Your teen might be ready to meet with a therapist or they might be resistant to the idea of therapy. Either way, try to help them see that therapy is a collaborative effort. You might start by showing them the therapist's website, explaining what the therapist does and how they can help your teen.

You might say to your teen, "I know you've been struggling with your anxiety and this therapist has helped other people find helpful ways to cope." Explain to your teen that the therapist will ask them about school, friends, family, and other questions that will give the therapist a better picture of their life.

It's normal if your teen is nervous about going to therapy, especially if it is their first time.

Reassure them that they don't have to share anything they feel uncomfortable sharing. If they're not ready to talk about something, they don't have to—and the therapist shouldn't force them to.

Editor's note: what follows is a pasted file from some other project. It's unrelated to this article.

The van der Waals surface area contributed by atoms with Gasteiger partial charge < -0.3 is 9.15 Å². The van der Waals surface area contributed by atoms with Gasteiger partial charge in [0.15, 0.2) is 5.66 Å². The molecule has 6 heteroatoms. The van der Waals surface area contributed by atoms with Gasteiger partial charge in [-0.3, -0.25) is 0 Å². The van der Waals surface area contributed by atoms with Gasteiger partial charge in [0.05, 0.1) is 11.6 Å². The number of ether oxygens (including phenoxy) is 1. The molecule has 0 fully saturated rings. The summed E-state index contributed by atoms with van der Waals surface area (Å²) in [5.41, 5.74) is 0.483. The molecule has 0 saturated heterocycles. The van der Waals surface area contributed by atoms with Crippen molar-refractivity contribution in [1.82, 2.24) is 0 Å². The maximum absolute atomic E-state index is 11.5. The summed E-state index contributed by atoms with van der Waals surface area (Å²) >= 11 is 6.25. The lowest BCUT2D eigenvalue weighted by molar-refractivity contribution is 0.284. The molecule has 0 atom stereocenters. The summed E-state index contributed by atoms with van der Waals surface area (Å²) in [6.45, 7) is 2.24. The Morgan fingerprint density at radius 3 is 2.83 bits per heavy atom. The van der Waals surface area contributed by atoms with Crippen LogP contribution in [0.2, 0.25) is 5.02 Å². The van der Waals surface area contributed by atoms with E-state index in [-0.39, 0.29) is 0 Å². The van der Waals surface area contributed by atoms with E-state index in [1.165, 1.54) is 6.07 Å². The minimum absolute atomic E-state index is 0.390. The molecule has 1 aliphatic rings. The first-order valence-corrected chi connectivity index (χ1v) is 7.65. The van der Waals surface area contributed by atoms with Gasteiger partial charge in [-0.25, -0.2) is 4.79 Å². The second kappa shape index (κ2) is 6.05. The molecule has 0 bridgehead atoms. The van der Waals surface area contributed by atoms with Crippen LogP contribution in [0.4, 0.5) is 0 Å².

Make sure your teen knows it's OK to say, "I don't know," or "I don't want to answer that." Knowing that they have power in the therapeutic relationship may help to relax your teen before the first session. It's important that they feel safe and supported throughout sessions. Over time, the goal is that they become more comfortable with the process. But there's no need to rush them.

Some therapists want to have an initial evaluation before prescribing long-term care. It's a good idea to speak to the therapist first and ask them for suggestions on how you and your teen can prepare. For instance, your therapist may ask to see report cards, notes from teachers, or other healthcare records.